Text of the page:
Despite the many lapses in ethical behavior that have attracted widespread attention in recent years, little is known about the cognitive processes that shape people's (un)ethical behavior and expectations of when it will occur. This lack of understanding exists despite substantial research on this topic within marketing. One factor that has contributed to this state of affairs is that most of the relevant investigations have focused simply on the practical implications and applications of ethics in marketing. Limited attention has focused on theory-driven inquiry. This research offers an initial attempt to fill this void. I do so by drawing on a corpus of work concerning both psychological distance and construal level theory (Liberman and Trope 2008). Psychological distance refers to the gap that often exists in time, space, familiarity, or likelihood that separates an event or object from the direct and personally experienced reality of the here and now. Moreover, variations in psychological distance have been found to affect people's construal level, which refers to the level of abstraction at which people think about and mentally represent an event in memory (Trope, Liberman and Wakslak 2007). Increases in an event's psychological distance (e.g., an event will happen in the more distant future or to a person other than oneself) prompts individuals to think about an event in a more abstract, less detailed manner, while decreases in psychological distance (e.g., an event occurs right now or to the self) elicit thoughts about the event in a more concrete or specific manner. Social distance, a variable that I examine and one that captures the familiarity dimension of psychological distance, would seem to be of importance in ethical situations for at least two reasons. First, ethical issues generally emerge in social contexts (i.e., ones involving people), making it likely that variation in social distance could be germane in ethical situations. Second, and more critically, because psychological distance regards the self in the here and now as its lowest endpoint or anchor, assessing one's own (as opposed to any other person's) behavior should stimulate an exceptionally concrete representation of the situation. Importantly, investigations into the effects produced by variations in psychological distance have demonstrated that adoption of a high construal level (i.e., thinking about an event more abstractly) prompts people to place greater priority on the desirability of pertinent end-states or goals. In contrast, adoption of a low construal level (i.e., thinking about an event more concretely) leads people to place higher priority on the feasibility and means used to achieve the end-state or goal. I found these observations about the effect of construal level on people's priorities striking when applied to ethical contexts because in such contexts people aspire to achieve a desirable end-state or higher level goal by employing a means that is unethical. The theory that underlies my hypotheses integrates the preceding two notions, namely, (a) a high (low) construal level increases the relative importance assigned to desirability (feasibility) aspects of ethics-related situations, and (b) a focus on desirability aspects encourages unethical behavior by fostering a desire to attain end-states/goals irrespective of ethical considerations, yet a focus on feasibility/means promotes more ethical behavior by heightening the salience of unethical actions. Combining the aforementioned premises and using extant knowledge of factors that influence psychological distance, I derived the following hypotheses. When individuals consider the behavior of an unknown (distal) person and thereby adopt a relatively high construal level, they should anticipate that this person will engage in unethical behavior when the event's psychological distance is greater (i.e., because this further encourages reliance on a higher construal level). But when individuals consider the behavior of the self -- an individual that fosters adoption of an extremely low construal level -- they may anticipate that the self will largely eschew unethical behavior, irrespective of other less potent factors that alter construal level by varying the psychological distance of the event. The first two experiments found support for this hypothesis in nine different ethical scenarios that varied construal level in a number of ways. In both experiments, construal level was manipulated by altering the focal actor (i.e., social distance: the self or an unknown other). In experiment 1, it was also manipulated through the temporal distance (i.e., close vs. far distance) of the event; in experiment 2 changes in temporal distance were replaced by a fluency manipulation that varied a novel dimension of psychological distance (see Alter and Oppenheimer 2008). In both experiments a significant two-way interaction revealed that for an unknown other, a higher construal level (i.e., more temporal distance or reduced reading fluency) increased the expectation of unethical behavior, but expectations that the self would behave unethically were low regardless of variation in the event's temporal distance or fluency. Importantly, a number of measures were included in the first two studies that addressed a potential rival explanation for my findings. Specifically, participants who were asked to anticipate their own behavior may have reported that they would behave quite ethically not because the self invoked a very low construal level as I predicted, but instead because consideration of the self stimulated their desire to present themselves favorably either to themselves or other people. In other words, self presentation concerns might have produced the outcomes that were observed in the self as actor condition. I investigated such possible self presentation concerns in assorted ways. However, analyses of these self presentation variables failed to reduce the significance of the interaction of the two instantiations of construal level (i.e., social distance and either temporal or metacognitive distance) that I observed in my studies. Thus, there was little support for the view that my findings could be explained by self presentation concerns. Experiment 3 sought evidence of the mechanisms that underlie the preceding effects. Consistent with my theorizing, analyses of mediated moderation and mediation found that together, desirability and feasibility related thoughts accounted for the effects of the social distance and construal level on participants' expectations of unethical behavior. In particular, while variation in construal level significantly influenced the number of desirability related thoughts that participants produced when they considered the behavior that an unknown other person would enact, this relationship was absent when participants anticipated how they themselves would behave. However, when participants considered how they themselves would behave, feasibility related thoughts were significantly elevated, especially when individuals relied on a low construal level. This increase in feasibility related thoughts mitigated the influence of desirability related thoughts. As a result, the heightened feasibility related thoughts prompted participants to anticipate that, irrespective of their construal level, they would behave ethically in response to the dilemma. The final two experiments addressed an important issue by extending my research into an investigation of real (i.e., not hypothetical) behavior. Specifically, these final two studies established that a key factor that distinguishes between hypothetical situations (like those used in my initial three studies) and real ones (like those employed in studies 4 and 5) is whether individuals explicitly envision and attend to themselves as the actor, or instead their thoughts about the self as actor fade into the periphery as other more pressing considerations command more attention (i.e., considerations such as comprehension of the task, the stimuli that are present, their goals, etc.). When the self is highly salient and thus people direct explicit attention to oneself (i.e., an individual considers a hypothetical scenario with the self as the actor, or the salience of the self is otherwise heightened as in study 5), psychological distance is greatly diminished, and thoughts about feasibility related matters magnify substantially. In situations of this sort, variation in construal level is apt to be overpowered, rendering it too weak to exert an appreciable influence; instead individuals are likely to dwell on feasibility considerations, which motivate them to behave quite honestly. In contrast, when attentiveness to the self is low, the imbalance just described should be absent. Hence, in situations of this type, the impact of construal level is likely to be felt. Indeed, study 5 bore out the preceding logic, revealing that variation in construal level predictably affected how honorably individuals behaved when the salience of the self was low, but it had no effect when salience of the self was high. Together, the results from all five studies I report provide converging support for the effects of construal level on ethical behavior. In addition, they shed light on the mediating roles that the desirability and feasibility of events play in producing this effect.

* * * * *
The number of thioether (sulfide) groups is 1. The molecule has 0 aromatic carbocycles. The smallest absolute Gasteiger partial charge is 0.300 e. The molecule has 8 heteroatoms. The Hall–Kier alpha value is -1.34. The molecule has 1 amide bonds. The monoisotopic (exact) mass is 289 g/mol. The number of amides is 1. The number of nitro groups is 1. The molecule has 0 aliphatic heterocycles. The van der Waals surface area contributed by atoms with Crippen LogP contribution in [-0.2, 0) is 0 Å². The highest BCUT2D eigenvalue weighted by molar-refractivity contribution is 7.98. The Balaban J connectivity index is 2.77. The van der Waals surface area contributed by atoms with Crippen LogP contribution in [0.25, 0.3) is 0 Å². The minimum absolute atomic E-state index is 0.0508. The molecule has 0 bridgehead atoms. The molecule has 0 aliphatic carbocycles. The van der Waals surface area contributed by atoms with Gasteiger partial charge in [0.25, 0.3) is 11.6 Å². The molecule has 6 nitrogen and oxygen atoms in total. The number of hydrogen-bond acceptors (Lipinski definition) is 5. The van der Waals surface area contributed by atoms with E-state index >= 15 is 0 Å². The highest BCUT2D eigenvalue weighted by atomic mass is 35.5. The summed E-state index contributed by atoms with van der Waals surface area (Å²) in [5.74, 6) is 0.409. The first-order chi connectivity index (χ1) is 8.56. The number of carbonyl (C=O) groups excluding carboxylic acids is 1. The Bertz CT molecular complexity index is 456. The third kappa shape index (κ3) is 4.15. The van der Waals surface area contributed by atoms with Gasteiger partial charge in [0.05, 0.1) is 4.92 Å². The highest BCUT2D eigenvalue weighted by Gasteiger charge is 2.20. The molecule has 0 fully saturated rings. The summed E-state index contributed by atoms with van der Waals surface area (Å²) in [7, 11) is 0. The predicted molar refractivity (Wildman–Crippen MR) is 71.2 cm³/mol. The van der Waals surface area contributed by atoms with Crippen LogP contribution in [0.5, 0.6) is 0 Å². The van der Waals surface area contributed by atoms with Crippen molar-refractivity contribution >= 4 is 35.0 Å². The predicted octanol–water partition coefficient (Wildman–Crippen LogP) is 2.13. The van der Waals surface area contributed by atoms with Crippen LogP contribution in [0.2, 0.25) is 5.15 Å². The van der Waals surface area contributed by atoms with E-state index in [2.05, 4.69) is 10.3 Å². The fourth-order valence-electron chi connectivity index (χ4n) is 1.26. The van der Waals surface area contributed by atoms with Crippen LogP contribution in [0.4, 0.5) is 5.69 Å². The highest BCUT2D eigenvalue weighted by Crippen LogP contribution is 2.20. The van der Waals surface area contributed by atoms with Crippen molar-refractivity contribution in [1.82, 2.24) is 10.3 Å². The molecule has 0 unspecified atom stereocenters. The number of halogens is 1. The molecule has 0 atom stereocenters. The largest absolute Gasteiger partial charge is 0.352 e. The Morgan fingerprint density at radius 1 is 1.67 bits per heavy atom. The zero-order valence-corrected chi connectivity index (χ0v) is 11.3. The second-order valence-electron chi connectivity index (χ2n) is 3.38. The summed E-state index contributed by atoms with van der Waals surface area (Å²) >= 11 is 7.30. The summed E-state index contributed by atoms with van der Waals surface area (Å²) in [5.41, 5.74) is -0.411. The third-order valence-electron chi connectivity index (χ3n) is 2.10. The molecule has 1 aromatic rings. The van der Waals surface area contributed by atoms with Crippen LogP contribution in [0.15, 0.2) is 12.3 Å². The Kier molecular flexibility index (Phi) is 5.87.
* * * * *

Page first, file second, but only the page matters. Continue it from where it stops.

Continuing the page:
University of Minnesota Ph.D. dissertation. June 2013. Major: Business Administration. Advisor: Joan Meyers-Levy. 1 computer file (PDF); xv, 166 pages.
The Effect of Construal Level on Consumers' Anticipated (Un)Ethical Behavior.